Tell us what it’s like to live with ADHD — Scope | Disability forum

Tell us what it’s like to live with ADHD

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This October is Attention Deficit Hyperactivity Disorder (ADHD) awareness month, an annual event held to raise awareness about ADHD and stop the spread of harmful myths.

For more information and to join with the month’s activities, see the ADHD Awareness Month website.  

What is ADHD?

The NHS website describes ADHD as: 

“a condition that affects people's behaviour. People with ADHD can seem restless, may have trouble concentrating and may act on impulse.  

Symptoms of ADHD tend to be noticed at an early age and may become more noticeable when a child's circumstances change, such as when they start school.”

However, ADHD isn’t just a list of symptoms.  An article listed some benefits of ADHD as:

  • A hyper-focus that means people are driven to complete demanding tasks.
  • More energy to channel into different areas of life.  
  • Being spontaneous and more likely to take risks that can pay off.
  • A strong sense of justice and fairness.

Boy leaning to one side smiling with bright blue sky in background

What causes ADHD?

The exact cause of ADHD remains unknown, but it is thought that genetics and the environment play a role in its development. 

Importantly, we know that ADHD is not caused by parenting, unhealthy diets or lifestyles.  These are common assumptions, not backed by research, which unfairly blame individual behaviour.  

How is ADHD diagnosed and treated? 

Diagnosis is made by qualified healthcare professionals who have had specialist ADHD training.  Great Ormond Street Hospital’s website describe the assessment as involving:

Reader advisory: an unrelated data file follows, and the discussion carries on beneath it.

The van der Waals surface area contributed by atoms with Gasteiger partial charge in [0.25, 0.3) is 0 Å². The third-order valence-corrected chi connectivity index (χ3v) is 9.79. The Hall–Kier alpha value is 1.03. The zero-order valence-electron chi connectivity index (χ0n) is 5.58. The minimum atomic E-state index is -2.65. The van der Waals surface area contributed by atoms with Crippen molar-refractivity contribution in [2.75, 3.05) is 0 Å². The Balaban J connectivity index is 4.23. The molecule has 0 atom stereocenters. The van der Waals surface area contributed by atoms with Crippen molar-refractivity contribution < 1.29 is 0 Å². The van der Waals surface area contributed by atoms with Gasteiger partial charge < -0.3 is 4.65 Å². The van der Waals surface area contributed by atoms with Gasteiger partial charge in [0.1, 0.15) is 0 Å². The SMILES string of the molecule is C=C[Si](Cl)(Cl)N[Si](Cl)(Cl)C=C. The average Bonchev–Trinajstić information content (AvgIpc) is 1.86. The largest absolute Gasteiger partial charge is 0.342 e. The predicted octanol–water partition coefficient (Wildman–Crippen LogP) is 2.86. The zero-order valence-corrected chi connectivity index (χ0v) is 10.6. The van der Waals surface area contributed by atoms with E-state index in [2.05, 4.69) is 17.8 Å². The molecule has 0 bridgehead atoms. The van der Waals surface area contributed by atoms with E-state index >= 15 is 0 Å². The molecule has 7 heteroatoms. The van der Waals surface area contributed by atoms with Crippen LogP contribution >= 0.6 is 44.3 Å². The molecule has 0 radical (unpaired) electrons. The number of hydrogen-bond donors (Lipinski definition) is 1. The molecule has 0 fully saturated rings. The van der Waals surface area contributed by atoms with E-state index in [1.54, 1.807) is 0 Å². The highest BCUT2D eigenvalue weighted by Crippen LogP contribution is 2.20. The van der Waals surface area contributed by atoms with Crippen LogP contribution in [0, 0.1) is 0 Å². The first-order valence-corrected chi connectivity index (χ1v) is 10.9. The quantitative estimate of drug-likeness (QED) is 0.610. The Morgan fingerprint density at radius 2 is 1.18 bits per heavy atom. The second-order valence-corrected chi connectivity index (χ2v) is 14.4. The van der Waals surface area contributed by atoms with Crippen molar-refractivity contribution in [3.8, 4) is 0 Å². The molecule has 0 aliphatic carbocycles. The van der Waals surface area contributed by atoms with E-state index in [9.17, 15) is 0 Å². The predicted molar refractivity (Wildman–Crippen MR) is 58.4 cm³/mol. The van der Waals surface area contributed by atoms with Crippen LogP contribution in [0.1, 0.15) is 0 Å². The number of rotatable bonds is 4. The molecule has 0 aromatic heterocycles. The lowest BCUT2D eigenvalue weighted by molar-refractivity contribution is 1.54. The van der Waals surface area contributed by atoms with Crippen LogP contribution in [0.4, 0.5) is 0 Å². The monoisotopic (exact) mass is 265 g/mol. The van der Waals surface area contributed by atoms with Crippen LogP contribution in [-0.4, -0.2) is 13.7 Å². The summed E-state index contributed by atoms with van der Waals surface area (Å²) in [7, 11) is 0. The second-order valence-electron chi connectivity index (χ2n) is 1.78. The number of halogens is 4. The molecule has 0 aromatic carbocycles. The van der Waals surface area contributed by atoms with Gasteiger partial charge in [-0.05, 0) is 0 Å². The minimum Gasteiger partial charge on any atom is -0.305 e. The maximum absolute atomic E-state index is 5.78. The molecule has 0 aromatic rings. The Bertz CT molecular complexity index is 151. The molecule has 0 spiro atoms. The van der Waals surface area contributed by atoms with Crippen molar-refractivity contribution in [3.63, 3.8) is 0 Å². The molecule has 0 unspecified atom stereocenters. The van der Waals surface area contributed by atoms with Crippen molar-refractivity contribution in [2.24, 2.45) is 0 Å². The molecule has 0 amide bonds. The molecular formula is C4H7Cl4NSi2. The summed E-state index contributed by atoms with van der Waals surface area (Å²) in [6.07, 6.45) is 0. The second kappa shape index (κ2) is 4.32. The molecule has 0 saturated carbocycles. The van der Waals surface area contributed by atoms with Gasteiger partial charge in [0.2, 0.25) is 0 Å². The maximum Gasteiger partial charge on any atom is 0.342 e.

“taking a detailed developmental and psychosocial history, observation of the child and use of standardised questionnaires, sometimes psychological tests, and wherever possible consideration of the child/young person’s view of their symptoms and the impact of these on their daily life.”

Treatment varies from person to person and can be medication or therapy.  For more information on specific treatment options visit the NHS ADHD Treatment webpage.  

What support is available for people living with ADHD?

Our online community is a safe space to talk about life with ADHD.  Our members have shared their stories and questions about ADHD on our mental health discussion board and we urge anyone who feels it would help them to reach out and talk.

ADDISS are a charity dedicated to providing information and support to people living with ADHD.  You can contact them via emailing: [email protected] or by telephoning 020 8952 2800.

The ADHD Foundation website contains a range of resources to help people with ADHD of all ages.

Do you or a loved one have ADHD? What stereotypes or myths about ADHD frustrate you? What do you want people to know about life with ADHD? Let us know in the comments below.

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